Data Structures and Algorithms with Object-Oriented Design Patterns in C#
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Program gif gives the implementation of a simple RPN calculator. The purpose of this example is to illustrate the use of the Stack class. The program shown accepts very simplified RPN expressions: The expression may contain only single-digit integers, the addition operator, +, and the multiplication operator, *. In addition, the operator = pops the top value off the stack and prints it on the console. Furthermore, the calculator does its computation entirely with integers.

Program: Stack application--a single-digit, RPN calculator.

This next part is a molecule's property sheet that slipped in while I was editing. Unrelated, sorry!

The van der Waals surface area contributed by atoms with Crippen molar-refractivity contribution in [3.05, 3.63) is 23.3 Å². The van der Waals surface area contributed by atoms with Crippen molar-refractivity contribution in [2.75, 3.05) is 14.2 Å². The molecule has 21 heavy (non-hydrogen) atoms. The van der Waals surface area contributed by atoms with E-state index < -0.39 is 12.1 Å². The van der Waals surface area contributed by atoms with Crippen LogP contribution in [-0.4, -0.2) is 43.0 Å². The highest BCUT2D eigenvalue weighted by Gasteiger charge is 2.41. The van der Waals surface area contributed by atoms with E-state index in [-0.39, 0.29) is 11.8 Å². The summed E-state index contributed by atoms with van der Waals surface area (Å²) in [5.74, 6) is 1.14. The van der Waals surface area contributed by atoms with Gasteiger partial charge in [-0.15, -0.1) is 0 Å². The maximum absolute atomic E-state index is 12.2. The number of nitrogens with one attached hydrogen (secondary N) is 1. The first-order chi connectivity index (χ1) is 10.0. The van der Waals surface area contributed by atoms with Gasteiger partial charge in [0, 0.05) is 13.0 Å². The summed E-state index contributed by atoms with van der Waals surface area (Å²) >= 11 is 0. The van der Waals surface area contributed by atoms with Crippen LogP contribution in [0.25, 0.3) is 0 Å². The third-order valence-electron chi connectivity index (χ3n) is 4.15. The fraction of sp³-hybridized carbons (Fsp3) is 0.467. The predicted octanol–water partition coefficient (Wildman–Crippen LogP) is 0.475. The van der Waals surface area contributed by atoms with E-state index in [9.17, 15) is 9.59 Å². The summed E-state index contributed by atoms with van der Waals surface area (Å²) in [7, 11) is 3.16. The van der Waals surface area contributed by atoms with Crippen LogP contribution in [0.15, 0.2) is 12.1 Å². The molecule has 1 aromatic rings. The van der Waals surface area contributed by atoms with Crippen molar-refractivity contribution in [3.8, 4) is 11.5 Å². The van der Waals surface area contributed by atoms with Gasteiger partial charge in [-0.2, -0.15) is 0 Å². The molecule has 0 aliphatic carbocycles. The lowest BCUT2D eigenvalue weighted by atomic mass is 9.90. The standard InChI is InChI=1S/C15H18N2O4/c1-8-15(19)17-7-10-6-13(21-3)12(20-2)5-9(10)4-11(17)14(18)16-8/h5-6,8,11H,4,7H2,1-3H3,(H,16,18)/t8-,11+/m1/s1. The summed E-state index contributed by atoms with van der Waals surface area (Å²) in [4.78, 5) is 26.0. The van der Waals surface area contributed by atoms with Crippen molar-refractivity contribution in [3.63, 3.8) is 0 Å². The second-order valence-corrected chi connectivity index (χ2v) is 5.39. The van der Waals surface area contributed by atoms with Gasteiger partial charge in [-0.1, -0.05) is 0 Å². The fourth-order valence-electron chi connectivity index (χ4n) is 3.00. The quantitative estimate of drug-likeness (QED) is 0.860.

Notice that the stack variable of the Calculator method may be any object that implements the Stack interface. Consequently, the calculator does not depend on the stack implementation used! For example, if we wish to use a stack implemented using an array, we can simply replace line 6 with the following:

Stack stack = new StackAsArray(10);

The running time of the Calculator method depends upon the number of symbols, operators, and operands, in the expression being evaluated. If there are n symbols, the body of the while loop is executed n times. It should be fairly obvious that the amount of work done per symbol is constant, regardless of the type of symbol encountered. This is the case for both the StackAsArray and the StackAsLinkedList stack implementations. Therefore, the total running time needed to evaluate an expression comprised of n symbols is O(n).

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Bruno Copyright © 2001 by Bruno R. Preiss, P.Eng. All rights reserved.